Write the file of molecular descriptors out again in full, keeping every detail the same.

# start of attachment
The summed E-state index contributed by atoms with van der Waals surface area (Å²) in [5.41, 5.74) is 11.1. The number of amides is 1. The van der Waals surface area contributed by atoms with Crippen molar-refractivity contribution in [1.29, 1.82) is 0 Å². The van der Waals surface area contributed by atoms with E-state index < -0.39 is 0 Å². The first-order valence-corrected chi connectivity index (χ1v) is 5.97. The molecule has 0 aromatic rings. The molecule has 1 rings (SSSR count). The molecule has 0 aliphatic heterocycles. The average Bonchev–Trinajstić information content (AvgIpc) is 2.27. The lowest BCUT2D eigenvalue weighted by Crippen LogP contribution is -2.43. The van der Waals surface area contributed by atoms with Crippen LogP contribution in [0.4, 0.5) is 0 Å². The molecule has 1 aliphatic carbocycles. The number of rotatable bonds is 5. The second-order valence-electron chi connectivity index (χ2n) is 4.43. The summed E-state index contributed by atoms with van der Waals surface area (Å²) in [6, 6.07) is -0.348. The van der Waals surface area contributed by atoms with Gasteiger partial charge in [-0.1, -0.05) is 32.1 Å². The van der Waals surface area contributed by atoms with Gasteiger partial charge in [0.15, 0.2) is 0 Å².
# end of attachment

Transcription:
The summed E-state index contributed by atoms with van der Waals surface area (Å²) in [5.41, 5.74) is 11.1. The number of amides is 1. The van der Waals surface area contributed by atoms with Crippen molar-refractivity contribution in [1.29, 1.82) is 0 Å². The van der Waals surface area contributed by atoms with E-state index < -0.39 is 0 Å². The first-order valence-corrected chi connectivity index (χ1v) is 5.97. The molecule has 0 aromatic rings. The molecule has 1 rings (SSSR count). The molecule has 0 aliphatic heterocycles. The average Bonchev–Trinajstić information content (AvgIpc) is 2.27. The lowest BCUT2D eigenvalue weighted by Crippen LogP contribution is -2.43. The van der Waals surface area contributed by atoms with Crippen LogP contribution in [0.4, 0.5) is 0 Å². The molecule has 1 aliphatic carbocycles. The number of rotatable bonds is 5. The second-order valence-electron chi connectivity index (χ2n) is 4.43. The summed E-state index contributed by atoms with van der Waals surface area (Å²) in [6, 6.07) is -0.348. The van der Waals surface area contributed by atoms with Gasteiger partial charge in [-0.1, -0.05) is 32.1 Å². The van der Waals surface area contributed by atoms with Gasteiger partial charge in [0.15, 0.2) is 0 Å².